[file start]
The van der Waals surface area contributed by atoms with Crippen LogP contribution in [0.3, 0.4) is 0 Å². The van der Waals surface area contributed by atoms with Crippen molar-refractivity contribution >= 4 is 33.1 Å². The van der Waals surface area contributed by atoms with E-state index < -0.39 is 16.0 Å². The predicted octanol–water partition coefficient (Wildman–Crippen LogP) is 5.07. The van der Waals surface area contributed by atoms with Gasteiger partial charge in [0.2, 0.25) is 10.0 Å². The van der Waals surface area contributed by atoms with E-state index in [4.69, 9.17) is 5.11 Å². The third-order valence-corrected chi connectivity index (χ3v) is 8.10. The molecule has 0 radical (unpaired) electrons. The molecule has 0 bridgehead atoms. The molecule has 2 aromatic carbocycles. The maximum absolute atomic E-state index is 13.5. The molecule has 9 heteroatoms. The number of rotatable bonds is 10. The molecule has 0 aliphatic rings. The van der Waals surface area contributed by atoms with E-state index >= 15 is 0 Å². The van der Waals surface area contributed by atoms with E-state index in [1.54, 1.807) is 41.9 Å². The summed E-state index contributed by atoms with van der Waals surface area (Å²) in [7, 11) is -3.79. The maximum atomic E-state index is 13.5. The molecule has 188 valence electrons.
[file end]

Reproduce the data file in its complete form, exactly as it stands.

The van der Waals surface area contributed by atoms with Crippen LogP contribution in [0.3, 0.4) is 0 Å². The van der Waals surface area contributed by atoms with Crippen molar-refractivity contribution >= 4 is 33.1 Å². The van der Waals surface area contributed by atoms with E-state index < -0.39 is 16.0 Å². The predicted octanol–water partition coefficient (Wildman–Crippen LogP) is 5.07. The van der Waals surface area contributed by atoms with Gasteiger partial charge in [0.2, 0.25) is 10.0 Å². The van der Waals surface area contributed by atoms with E-state index in [4.69, 9.17) is 5.11 Å². The third-order valence-corrected chi connectivity index (χ3v) is 8.10. The molecule has 0 radical (unpaired) electrons. The molecule has 0 bridgehead atoms. The molecule has 2 aromatic carbocycles. The maximum absolute atomic E-state index is 13.5. The molecule has 9 heteroatoms. The number of rotatable bonds is 10. The molecule has 0 aliphatic rings. The van der Waals surface area contributed by atoms with E-state index >= 15 is 0 Å². The van der Waals surface area contributed by atoms with E-state index in [1.54, 1.807) is 41.9 Å². The summed E-state index contributed by atoms with van der Waals surface area (Å²) in [7, 11) is -3.79. The maximum atomic E-state index is 13.5. The molecule has 188 valence electrons.